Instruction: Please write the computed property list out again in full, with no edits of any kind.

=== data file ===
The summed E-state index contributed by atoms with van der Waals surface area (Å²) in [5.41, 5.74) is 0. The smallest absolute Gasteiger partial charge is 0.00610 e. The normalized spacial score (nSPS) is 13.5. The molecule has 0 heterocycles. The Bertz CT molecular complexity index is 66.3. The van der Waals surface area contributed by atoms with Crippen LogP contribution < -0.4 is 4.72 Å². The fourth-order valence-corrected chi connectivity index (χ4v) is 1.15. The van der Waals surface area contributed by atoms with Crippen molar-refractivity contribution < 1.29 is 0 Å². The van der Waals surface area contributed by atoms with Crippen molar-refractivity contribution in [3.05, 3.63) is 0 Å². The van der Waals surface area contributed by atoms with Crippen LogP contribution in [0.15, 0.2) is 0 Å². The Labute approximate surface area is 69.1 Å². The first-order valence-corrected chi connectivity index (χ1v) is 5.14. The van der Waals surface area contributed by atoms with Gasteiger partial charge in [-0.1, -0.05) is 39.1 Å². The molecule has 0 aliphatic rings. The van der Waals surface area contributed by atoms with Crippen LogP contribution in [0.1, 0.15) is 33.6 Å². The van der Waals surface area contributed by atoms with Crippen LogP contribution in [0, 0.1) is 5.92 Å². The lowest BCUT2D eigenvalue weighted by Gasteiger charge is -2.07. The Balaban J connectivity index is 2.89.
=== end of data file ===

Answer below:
The summed E-state index contributed by atoms with van der Waals surface area (Å²) in [5.41, 5.74) is 0. The smallest absolute Gasteiger partial charge is 0.00610 e. The normalized spacial score (nSPS) is 13.5. The molecule has 0 heterocycles. The Bertz CT molecular complexity index is 66.3. The van der Waals surface area contributed by atoms with Crippen LogP contribution < -0.4 is 4.72 Å². The fourth-order valence-corrected chi connectivity index (χ4v) is 1.15. The van der Waals surface area contributed by atoms with Crippen molar-refractivity contribution < 1.29 is 0 Å². The van der Waals surface area contributed by atoms with Crippen molar-refractivity contribution in [3.05, 3.63) is 0 Å². The van der Waals surface area contributed by atoms with Crippen LogP contribution in [0.15, 0.2) is 0 Å². The Labute approximate surface area is 69.1 Å². The first-order valence-corrected chi connectivity index (χ1v) is 5.14. The van der Waals surface area contributed by atoms with Gasteiger partial charge in [-0.1, -0.05) is 39.1 Å². The molecule has 0 aliphatic rings. The van der Waals surface area contributed by atoms with Crippen LogP contribution in [0.1, 0.15) is 33.6 Å². The van der Waals surface area contributed by atoms with Crippen LogP contribution in [0, 0.1) is 5.92 Å². The lowest BCUT2D eigenvalue weighted by Gasteiger charge is -2.07. The Balaban J connectivity index is 2.89.